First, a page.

How to care for a sick cat at home

If your cat is ill or injured, they’ll need a little more special attention than normal. From monitoring their food and drink intake to keeping them warm or administering medication, find out how to care for a sick cat at home.

Our cats are curious creatures and that sometimes results in them getting hurt. Three of the most common cat ailments include eating something they shouldn’t, being involved in a road accident, or injuring their paws, tails and legs. They may also develop an illness like diabetes, kidney failure or skin allergies

Knowing how to care for your cat when they’re sick or injured will help them feel as comfortable as possible as they get back to full strength. While each medical condition will require specific treatment, there’s some general advice you can follow while your cat is on the road to recovery.

How to recognise if your cat is sick

Cats that are in pain from illness or injury will often behave differently to when they’re feeling their best. You may notice changes in appetite, unusual body postures like crouching, or that your cat hides away and is reluctant to interact. Knowing what’s normal for your cat will help you pick up on the subtle signs that they’re not feeling happy . You know your cat best, so if their behaviour ever gives you cause for concern, don’t hesitate to ask your vet for advice. 

Develop a care plan in conjunction with your vet

Once your vet has assessed your cat, they’ll develop a care plan. This may include wound treatment, medication or surgery.

Caring for a sick cat at home

When your cat isn’t feeling well, it’s a good idea to create a quiet place for them to convalesce. You may decide to move their bed into a spare room, or a peaceful corner where they’re less likely to be disturbed. Some cats may benefit from a to keep them comfortable. It’s also a good idea to keep your cat indoors, even if they usually go outside. Cats often hide when they’re unwell, and if they go missing while sick it can be a very stressful experience. 

If your cat’s mobility is affected, make sure their litter tray, food and water are all within easy reach (although make sure they’re not too close to one another). A shallow litter box may be easier for them to access as well. Speak to your vet if your cat’s toileting habits change, for example, if they develop diarrhoea that lasts for longer than 24 hours, or you don’t notice them pooping at all.

Sick cats sometimes don’t groom themselves as thoroughly as normal. If you notice your cat’s coat starting to look dull, give them a gentle grooming session with a soft brush. You might also want to check if their eyes look clean and bright before cleaning them if necessary.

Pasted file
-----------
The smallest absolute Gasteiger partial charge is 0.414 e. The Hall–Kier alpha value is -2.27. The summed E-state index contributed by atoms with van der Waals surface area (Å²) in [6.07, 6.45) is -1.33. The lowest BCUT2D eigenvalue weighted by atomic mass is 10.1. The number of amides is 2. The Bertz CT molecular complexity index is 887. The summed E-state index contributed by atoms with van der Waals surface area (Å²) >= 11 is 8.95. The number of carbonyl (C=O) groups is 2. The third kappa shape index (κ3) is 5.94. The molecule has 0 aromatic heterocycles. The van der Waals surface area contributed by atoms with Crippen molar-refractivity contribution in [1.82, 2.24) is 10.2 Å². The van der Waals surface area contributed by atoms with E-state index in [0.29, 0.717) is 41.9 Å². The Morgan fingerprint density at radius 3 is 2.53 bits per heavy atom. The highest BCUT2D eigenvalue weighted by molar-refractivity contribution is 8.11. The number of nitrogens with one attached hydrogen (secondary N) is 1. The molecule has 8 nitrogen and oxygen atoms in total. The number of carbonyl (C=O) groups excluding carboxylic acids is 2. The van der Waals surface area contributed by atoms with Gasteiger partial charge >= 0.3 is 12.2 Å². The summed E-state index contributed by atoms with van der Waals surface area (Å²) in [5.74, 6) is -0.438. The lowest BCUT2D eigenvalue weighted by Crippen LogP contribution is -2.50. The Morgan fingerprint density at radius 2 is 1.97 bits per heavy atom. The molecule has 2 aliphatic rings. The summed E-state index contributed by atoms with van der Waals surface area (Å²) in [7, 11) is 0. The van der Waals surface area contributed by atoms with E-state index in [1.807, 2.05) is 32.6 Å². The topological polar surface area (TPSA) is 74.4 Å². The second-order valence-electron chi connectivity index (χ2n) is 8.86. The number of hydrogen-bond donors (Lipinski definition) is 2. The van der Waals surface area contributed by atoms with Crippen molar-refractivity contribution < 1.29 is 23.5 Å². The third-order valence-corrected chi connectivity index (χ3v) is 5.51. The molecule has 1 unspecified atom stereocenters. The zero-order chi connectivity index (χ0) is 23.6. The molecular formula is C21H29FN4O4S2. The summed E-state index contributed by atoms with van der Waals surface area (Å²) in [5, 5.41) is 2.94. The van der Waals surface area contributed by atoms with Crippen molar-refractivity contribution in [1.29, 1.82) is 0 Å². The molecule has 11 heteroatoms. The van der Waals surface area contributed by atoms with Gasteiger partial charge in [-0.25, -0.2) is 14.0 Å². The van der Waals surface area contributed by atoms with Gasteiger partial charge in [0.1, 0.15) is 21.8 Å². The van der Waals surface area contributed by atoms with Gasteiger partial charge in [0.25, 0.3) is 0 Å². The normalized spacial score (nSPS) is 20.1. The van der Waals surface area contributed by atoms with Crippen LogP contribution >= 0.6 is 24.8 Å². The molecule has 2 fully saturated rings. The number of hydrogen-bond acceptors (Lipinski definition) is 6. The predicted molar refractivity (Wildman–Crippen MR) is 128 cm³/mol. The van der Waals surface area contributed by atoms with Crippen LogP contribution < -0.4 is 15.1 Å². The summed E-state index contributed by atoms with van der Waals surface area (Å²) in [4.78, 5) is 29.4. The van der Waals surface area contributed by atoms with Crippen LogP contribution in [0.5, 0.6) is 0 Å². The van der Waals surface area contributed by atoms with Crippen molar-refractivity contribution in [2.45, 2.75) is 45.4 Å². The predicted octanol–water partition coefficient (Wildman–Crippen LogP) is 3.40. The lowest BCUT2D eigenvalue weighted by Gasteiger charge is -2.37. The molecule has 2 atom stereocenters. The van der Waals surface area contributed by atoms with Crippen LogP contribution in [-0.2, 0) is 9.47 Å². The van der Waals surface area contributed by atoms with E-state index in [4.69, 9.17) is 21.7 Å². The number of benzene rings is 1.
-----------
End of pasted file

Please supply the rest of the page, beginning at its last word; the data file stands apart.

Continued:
Food and drink

If your cat is sick they may not eat or drink as much as usual, so it’s important to keep an eye on this. If your cat doesn’t seem interested in their food, switching to something more palatable may help. Some cats will turn their nose up at dry cat food when they’re unwell, but will eat wet cat food. You could also see if they’d eat a teaspoonful of tuna, pilchards, or boiled chicken. Gently heating your cat’s food until it’s around body temperature can also tempt fussy eaters. Be sure to remove any uneaten food so it doesn’t go off.

To see how much your cat is drinking, you may need to keep them separated from other pets. Most cats should drink around one cup of water per day, but some of this liquid may come from their wet food. If you’re concerned your cat isn’t drinking enough, check for dehydration by gently pulling up the skin between their shoulder blades. It should ‘pop’ back into place quickly. If it doesn’t, speak to your vet about whether your cat needs additional fluids.

How to give a cat medication

Often, our sick cats will need some kind of medication to help them feel better. Unfortunately, cats aren’t always the easiest of patients! The types of medication you may need to administer at home include:

  • Ear medication
  • Eye drops or ointment
  • Injections
  • Liquid medicine
  • Tablets

Check out our tips for administering medication to your cat, or ask your vet for advice if you’re not confident. They’ll be able to demonstrate how to give your cat their medicine with the minimum of stress.

Link to signs of an unhappy cat from batch 1

Note: This article is being updated to have a new URL.

Caring for a sick cat can feel stressful and take up more of your time than normal. If you’ve recently had to care for your injured or unwell cat at home, we’d love to hear your advice. Share it on social media using #PethoodStories.

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